Sunday, December 20, 2009
The 2010 garden is taking shape. This cold weather experience has given me the energy to adapt and change. My papers have a plot that shows the borders of fences and woodpiles. The center is blank. No rows or crops yet. OK, I put in the small greenhouse in the upper left corner. Next to that in the upper right corner is a dotted rectangle [maybe a high hoophouse] about twice as big as the greenhouse [about 15x20]. Down the page from the greenhouse is a row of 8 cold-frame boxes. Then beneath the 'maybe' hoophouse draw 2 more rows of cold frames. That would be 24 cold frame boxes. The rhubarb bed is in the way, so take 2 boxes out of the center row. Now there are 20 Coldframe boxes that are the Kitchen Garden. In '09 I had 11 frames. Some were perennial herbs, others flowers, garlic, leeks, and vegetables. The big summer garden is farther down the page --for another day of planning.
So here are spots for about 6 coldframes that I can plan with night covers to start a March garden of frost-loving plants. My wood-shop got finished this summer so I can saw and assemble the pieces inside. This could work. The studio is slightly heated so I could germinate some seeds inside at maybe 50 degrees. I will keep thinking......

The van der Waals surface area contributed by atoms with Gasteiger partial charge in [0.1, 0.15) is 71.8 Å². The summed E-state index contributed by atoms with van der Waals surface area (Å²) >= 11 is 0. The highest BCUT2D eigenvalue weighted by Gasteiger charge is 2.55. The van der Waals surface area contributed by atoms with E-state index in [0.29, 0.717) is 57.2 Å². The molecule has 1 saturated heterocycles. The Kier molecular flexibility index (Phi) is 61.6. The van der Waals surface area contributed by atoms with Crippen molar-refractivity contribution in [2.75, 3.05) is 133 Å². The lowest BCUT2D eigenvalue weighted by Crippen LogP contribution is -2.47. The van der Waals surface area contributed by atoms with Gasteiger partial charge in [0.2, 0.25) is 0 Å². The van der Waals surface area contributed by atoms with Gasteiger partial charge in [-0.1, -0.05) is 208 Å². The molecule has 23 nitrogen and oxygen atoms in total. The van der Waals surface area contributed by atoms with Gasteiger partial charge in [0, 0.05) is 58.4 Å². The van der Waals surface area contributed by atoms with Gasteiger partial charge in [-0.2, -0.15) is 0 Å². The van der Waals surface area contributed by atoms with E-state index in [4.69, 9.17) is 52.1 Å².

Thursday, December 10, 2009
Ok, I'm bad. There were two rows of carrots that were planted late and weeded over. I got one row out in November and I thought that was pretty good. With this late season, I got some out when the ground wasn't too frozen. They were good. Last week after the ground had frozen hard, I put bags of leaves on this last row. I thought maybe some insulation would help. So this week I went out with a bucket and started digging and chipping. Most of the ground was soft and the carrots came out easily. On the outside edge I had to chip out chunks of dirt with the carrots. So I got a bucket of dirt and carrots. I put the bucket in the bathtub and filled it with cold water. Today I cleaned them. They were crisp and sweet.
So I will think about this. How about a winter garden? Planting hardy plants like Kale, spinach, beets, carrots and turnips in a section of the garden, could be a good idea here. So I can do that. I will even get to eat some foods that I haven't had for years.
The snow is serious here. My homemade hoop house got a big snowdrift. The more it collapsed, the more snow piled on top of it. Is shoveling snow a garden activity?